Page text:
hueseph wrote: Ok. Thanks for making that clear. I had to ask. On the other hand is it possible to have phasing problems that would cause a "thinning" by reversing the phase?

Absolutely - Reversing the polarity when it's not necessary will do that quite effectively.

It can also be used as a tool for spacial enhancement among other things.

MadMax Mon, 07/24/2006 - 02:23

Massive Mastering wrote: [quote=hueseph]Ok. Thanks for making that clear. I had to ask. On the other hand is it possible to have phasing problems that would cause a "thinning" by reversing the phase?

Absolutely - Reversing the polarity when it's not necessary will do that quite effectively.

Oh heck yeah... using an external EQ (especially graphic EQ's) will often produce enough phase shift to do this quite handily, as well.

It can also be used as a tool for spacial enhancement among other things.

If you have a bad harmonic ring you can't kill otherwise, just isolate the ring on the bottom snare and bring it back in phased reversed... it'll knock it down.

Need/want a piccolo snare but only got an 8" monster? Thin it with the bottom snare mic.

That bottom mic can do some pretty nice things easilyy that you would have to otherwise fight to get. Be creative!


tubedude Fri, 09/08/2006 - 12:58

WAAAAY off topic here, and by off topic I mean not even related in any way, but...
I was just browsing through here, since I havent been on this particular forum in like 2 years, and ran across Rosemarys posts and a picture of her playing a green bass in this long shirt, and went and read some of her posts.

How many of us, as guys that love to record and play music, have dreamed and wished for a girl to come along that could talk about mics with you, talk about recording, or sit down and play bass and jam out late on a Friday night while you played guitar or drums... and be incredibly gorgeous at the same time? Ha! How in love would you be?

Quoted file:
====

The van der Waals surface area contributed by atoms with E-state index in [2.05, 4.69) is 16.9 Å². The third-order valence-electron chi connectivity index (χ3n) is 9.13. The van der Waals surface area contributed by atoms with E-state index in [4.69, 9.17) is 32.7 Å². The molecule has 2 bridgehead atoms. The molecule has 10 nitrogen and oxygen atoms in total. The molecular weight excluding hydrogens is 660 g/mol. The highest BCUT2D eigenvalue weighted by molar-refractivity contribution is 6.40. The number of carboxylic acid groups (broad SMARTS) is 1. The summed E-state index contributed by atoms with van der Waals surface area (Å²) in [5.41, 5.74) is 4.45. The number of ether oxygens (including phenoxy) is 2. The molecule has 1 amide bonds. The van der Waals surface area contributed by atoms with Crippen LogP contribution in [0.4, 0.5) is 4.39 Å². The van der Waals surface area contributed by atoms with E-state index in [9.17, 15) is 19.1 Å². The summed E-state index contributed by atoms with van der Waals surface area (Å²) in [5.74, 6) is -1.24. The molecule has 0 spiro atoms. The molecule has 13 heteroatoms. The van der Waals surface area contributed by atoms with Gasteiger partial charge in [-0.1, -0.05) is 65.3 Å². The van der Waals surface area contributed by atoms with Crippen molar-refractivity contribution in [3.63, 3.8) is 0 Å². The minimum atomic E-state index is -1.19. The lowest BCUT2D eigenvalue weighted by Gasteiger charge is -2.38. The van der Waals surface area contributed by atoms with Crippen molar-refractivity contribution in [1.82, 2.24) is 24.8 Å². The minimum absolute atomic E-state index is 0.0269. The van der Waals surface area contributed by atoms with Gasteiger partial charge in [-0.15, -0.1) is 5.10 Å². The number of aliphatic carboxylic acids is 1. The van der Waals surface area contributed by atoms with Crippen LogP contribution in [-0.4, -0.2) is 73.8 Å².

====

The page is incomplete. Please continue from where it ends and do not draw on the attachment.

Down to the real question after that rant of compliments... how come more females arent into it? Even playing music, they are rare, but when it comes to recording, its like they are non existent. There ARE a few notable girls in the biz (Sylvia Massey-Shivy for instance) but its rare. Wonder why.
And Rosemary, you are in my dreams from this point out! haha Post some more pictures of you jamming out! I can only find the one with the bass.

Scoobie Fri, 09/08/2006 - 14:29

Hello Mike.......

This is something for you to think about trying. I record live shows mostly and do mic up the whole kit. But when it comes to mixing, I tend to only use three mic's the most. The Overheads and the kick. Sure i use the snare and toms some(When Needed), but the three mic's is usally all i need. Even in my home studio when tracking drums usally i can get by with three mic's. But i do have a well treated room.

I think you would be suprised with work on mic placement what just the Overheads and kick can sound like.


bobbo Fri, 09/08/2006 - 14:31

how i record bottom of the snare is that i angle and distance the bottom mic the same as the top mic, and depending on how big the snare is it may or may not need to be phase inverter, i put the mix in mono and go back in forth checking to see it sounds weak or full, i always mic the bottom of the snare because most of the local yocal bands i record have shitty snare that sound like butt so to get a good full sound i have to mic both. but i'd really prefer a room miced snare sound... mmmmmm so full and "real" sounding